This vendor-written tech primer has been edited by Network World to eliminate product promotion, but readers should note it will likely favor the submitter's approach.
Figuring out the next big thing in technology is something a lot of us are tasked to do, and it becomes even more challenging when predicting what will succeed long term. But one attribute that stands out as giving a new technology a leg-up is using open technologies for a creative freedom to spur innovation.
Open source isn't a new concept today, but it has gained momentum over the past few decades and is now a feverishly growing trend for businesses in all industries. Twenty-two years ago Linux was just a little kernel of open source software and today it is the ubiquitous operating system running in smartphones, tablets and cars -- let alone nearly all of today's 500 fastest supercomputers. Its impact is so pervasive that most of us hardly notice Linux has become a platform for innovation that spans the globe.
[ IN PICTURES: A visual history of Linux ]
Recognizing the innovative potential with being open, the topic of cloud computing open standards has been on the rise. In fact, Booz & Company recently warned that without a more concerted effort to agree on open cloud standards, and leadership on the part of major companies, the promise of cloud computing may never be reached.
The good news is we have seen a rapid growth in support of this area. Less than two years ago, the Cloud Standards Customer Council was launched to address the challenges and requirements of using an open cloud. Initially supported by 50 members including Lockheed Martin, Citigroup and North Carolina State University -- today, the Council also has more than 400 members.
With businesses around the world pursuing disruptive innovation through open technologies, the future will present unlimited opportunities. But what about 'open' makes all this global innovation possible?
The benefits of an open culture
The culture of open is one that allows the best of crowdsourcing to build a foundation for further customization.
We have seen that open standards will triumph over proprietary approaches because history tells us that where there's openness and collaboration without fear of vendor or ecosystem lock-in, business challenges are addressed and innovation thrives.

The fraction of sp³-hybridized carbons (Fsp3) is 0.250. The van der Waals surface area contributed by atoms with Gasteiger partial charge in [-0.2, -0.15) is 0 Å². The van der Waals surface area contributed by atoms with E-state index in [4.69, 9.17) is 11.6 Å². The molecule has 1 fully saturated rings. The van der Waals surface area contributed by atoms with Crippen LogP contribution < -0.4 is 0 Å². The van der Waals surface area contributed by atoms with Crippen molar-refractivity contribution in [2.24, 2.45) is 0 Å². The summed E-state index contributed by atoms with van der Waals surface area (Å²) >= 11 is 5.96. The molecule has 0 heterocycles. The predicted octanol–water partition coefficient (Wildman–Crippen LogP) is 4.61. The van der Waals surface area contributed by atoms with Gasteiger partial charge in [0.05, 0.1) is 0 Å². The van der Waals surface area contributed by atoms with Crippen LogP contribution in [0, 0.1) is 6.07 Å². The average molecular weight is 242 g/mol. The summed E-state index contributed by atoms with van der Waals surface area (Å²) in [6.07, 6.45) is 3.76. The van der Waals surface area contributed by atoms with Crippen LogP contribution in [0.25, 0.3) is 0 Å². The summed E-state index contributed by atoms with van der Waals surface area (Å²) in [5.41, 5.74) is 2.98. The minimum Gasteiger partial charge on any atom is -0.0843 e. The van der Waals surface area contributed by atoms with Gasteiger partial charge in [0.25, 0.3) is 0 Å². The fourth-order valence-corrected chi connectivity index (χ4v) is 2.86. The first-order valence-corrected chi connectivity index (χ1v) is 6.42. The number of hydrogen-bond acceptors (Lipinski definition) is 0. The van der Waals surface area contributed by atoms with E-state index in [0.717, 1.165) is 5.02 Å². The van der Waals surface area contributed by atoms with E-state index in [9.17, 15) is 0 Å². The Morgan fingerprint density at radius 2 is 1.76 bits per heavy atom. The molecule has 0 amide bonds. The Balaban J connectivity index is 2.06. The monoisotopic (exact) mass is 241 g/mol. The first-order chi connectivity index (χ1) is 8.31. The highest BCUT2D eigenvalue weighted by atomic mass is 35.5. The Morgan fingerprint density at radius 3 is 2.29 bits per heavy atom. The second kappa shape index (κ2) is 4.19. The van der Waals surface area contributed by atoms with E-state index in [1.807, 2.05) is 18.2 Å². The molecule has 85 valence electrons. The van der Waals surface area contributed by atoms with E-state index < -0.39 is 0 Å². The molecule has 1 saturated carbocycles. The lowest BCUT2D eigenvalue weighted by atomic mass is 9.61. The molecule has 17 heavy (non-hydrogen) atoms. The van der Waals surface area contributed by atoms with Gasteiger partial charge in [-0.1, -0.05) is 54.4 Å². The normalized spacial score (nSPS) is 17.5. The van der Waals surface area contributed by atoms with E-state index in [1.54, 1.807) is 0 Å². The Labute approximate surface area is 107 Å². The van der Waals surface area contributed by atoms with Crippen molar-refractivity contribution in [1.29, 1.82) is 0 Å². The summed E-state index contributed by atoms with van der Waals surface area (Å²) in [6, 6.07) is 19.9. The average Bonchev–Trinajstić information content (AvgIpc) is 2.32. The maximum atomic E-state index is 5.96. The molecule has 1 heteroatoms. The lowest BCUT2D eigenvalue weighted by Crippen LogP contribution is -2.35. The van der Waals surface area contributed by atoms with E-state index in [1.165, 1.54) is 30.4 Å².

[ TECH ARGUMENT: Open source vs. proprietary software ]
Whether it's the latest and greatest Android app built on Linux or a cloud computing solution that allows a client to work across multiple vendors, open standards mean the market can come to bear and businesses can focus on delivering value without the burden of proprietary computing.
Open standards act as a blueprint or insurance policy that allow a variety of industries such as healthcare, financial services, automotive, retail, energy and others to link up and share information faster, easier and at lower costs. That's true cross-industry collaboration and the power of interoperability -- providing businesses choice and the ability to deliver better goods, services and intelligent data that a closed, proprietary approach can't offer.
This access to global resources is only heightened as Moore's Law continues to prove true and we see the performance of information technologies increase while cost declines. We're finding that powerful technologies, combined with open standards and the Internet, are building a global infrastructure that provides limitless computing resources but more importantly, opportunities for knowledge sharing and cooperation.
The result is a business environment where industry lines are blurred and instead enterprises are characterized by the collaborative innovation they're able to drive based on open standards. As the foundation that allows industries to link disparate systems together faster, easier and at lower costs, open standards are driving a variety of new solutions that will benefit industries and end users alike.
Now we see a new technology come to the crossroads to face the historical divide of proprietary vs. open. Cloud computing has the promise to transform our lives and business just as the Web and Linux has. However, a proprietary approach can slow the economic advance of one of the most promising areas of computing.
By leading a worldwide effort to accelerate open standards in and across industries, and in new technologies such as cloud computing we hope to propel business forward. When where we're not limited to silos of a few and can instead tap the wisdom of many, we avoid the pitfalls of proprietary, closed systems and enjoy the benefits of open collaboration as we strive to satisfy the global demand for innovation.
Read more about software in Network World's Software section.